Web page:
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Killer Nashville 2018 Silver Falchion Nominee

20171031CoverDaughtersofBadMenLauraOles
DAUGHTERS  OF BAD MEN

By Laura Oles

Red Adept Publishing
$12.99
ISBN 978-0615816319
Publication Date:  November 14, 2017

 

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DAUGHTERS OF BAD MEN

Review by Danny Lindsey

In Daughters of Bad Men (Red Adept Publishing, 2017) photojournalist, Laura Oles draws from a blend of the familiar and the unique in crafting a whodunit that keeps the reader reading non-stop.

Who would think that the daughter of a con-man would leave the con-world behind and jump to the other side of the law? And who would think that her half-brother, himself a con-man, would use his own daughter in the life? Jamie Rush is a small town private eye in Port Alene, Texas, content (mostly) to work divorce cases, trace deadbeat dads, and perform other skip tracing jobs. She makes a modest living and enjoys, for the first time in her life, actually staying put longer than just to the end of the con.

When her niece disappears and her half-brother asks Jamie for help finding her, she knew at once that something was wrong. He shifted from lie-to-lie-to-partial-truth, in turn shifting her reaction from concern-to-worry-to-even stronger feelings. The path to finding her niece immediately involved Jamie with rival gangs, bookies, wealthy patrons and their confused interrelationships. There is no shortage of either intrigue or danger.

Daughters of Bad Men also exposes a portion of society that is continuously simmering, just below the surface and out of sight. Blood feuds, rival bar owners, and family rifts all appear to a greater or lesser extent. The thing is, they are all portrayed as they are, and do not require the reader to stretch the imagination to realize that even in a small town there is often more (or less) than meets the eye.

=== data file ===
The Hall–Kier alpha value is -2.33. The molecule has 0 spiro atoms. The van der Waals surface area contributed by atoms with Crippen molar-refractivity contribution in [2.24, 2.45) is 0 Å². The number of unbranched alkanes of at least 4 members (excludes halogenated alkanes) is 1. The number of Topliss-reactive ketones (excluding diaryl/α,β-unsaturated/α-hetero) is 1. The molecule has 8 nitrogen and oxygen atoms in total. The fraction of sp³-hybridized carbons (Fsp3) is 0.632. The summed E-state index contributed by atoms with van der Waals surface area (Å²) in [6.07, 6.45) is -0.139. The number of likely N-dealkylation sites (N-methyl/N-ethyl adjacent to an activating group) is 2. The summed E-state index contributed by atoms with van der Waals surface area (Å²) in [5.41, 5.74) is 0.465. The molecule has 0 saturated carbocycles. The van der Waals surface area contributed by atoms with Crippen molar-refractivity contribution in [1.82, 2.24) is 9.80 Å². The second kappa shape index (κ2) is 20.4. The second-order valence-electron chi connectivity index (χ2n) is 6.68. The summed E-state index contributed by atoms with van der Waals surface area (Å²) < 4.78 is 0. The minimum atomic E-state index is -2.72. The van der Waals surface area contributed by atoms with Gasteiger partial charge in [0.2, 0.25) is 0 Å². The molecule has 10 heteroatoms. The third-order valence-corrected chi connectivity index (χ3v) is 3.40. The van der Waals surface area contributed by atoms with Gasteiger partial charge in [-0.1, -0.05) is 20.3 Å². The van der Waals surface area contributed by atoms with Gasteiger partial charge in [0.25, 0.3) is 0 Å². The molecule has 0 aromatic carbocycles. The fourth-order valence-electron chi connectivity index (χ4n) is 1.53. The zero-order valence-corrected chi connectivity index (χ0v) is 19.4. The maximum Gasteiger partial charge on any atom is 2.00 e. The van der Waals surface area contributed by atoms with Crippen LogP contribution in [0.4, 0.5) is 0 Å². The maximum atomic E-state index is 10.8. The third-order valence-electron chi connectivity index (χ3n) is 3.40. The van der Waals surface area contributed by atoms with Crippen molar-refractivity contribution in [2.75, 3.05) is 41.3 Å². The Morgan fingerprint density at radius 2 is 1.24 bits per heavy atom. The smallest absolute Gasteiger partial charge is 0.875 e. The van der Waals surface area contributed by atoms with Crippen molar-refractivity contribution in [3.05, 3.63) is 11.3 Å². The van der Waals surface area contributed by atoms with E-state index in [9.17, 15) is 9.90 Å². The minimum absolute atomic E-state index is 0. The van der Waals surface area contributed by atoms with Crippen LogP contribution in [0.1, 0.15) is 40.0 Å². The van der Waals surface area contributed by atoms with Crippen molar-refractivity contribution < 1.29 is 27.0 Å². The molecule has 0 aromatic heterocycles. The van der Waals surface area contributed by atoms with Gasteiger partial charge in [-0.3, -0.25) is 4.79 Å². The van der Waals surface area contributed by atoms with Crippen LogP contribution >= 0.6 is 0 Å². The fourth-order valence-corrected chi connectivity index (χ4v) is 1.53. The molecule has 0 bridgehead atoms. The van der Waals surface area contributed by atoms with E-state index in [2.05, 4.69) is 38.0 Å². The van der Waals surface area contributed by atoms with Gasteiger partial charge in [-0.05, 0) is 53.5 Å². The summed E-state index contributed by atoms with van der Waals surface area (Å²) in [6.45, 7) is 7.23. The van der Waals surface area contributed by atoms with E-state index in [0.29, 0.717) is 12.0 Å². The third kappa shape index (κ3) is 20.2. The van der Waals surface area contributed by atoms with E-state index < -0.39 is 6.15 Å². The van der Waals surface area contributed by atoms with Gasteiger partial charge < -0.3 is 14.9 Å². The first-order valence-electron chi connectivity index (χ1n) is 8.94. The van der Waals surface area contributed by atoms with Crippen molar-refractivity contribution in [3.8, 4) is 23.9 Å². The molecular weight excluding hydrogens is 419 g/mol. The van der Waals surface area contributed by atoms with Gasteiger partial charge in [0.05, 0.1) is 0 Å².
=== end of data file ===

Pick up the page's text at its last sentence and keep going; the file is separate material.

For her first foray into full-length fiction, Laura Oles has demonstrated that her fictional eye is every bit as accurate as her camera lens. Well deserving of earning a place as a Killer Nashville Claymore Award finalist, Daughters of Bad Men is a solid tale, well told, and a promise of more to come from Jamie Rush. I’ll be waiting for the next one.

Danny Lindsey keeps trying to retire. After a 20-year Army career and a 25-year second one in the private sector, he’s finally settled down. His current gig is as the Veteran Employment Services Manager for a Huntsville, A.L.  based non-profit, Still Serving Veterans. Both full careers were characterized by numerous writing assignments, from war plans to operating policies and procedures, then on to white papers, analyses of alternatives and competitive contract and grant proposals. Now his writing consists of blogs for the website www.ssv.org, podcasts for the local NPR affiliate, and a half dozen Pulitzer-worthy, albeit unpublished novels.

Update:  Danny won the 2017 Killer Nashville Claymore Award with his manuscript Serial Justice –  so he will not be unpublished for long!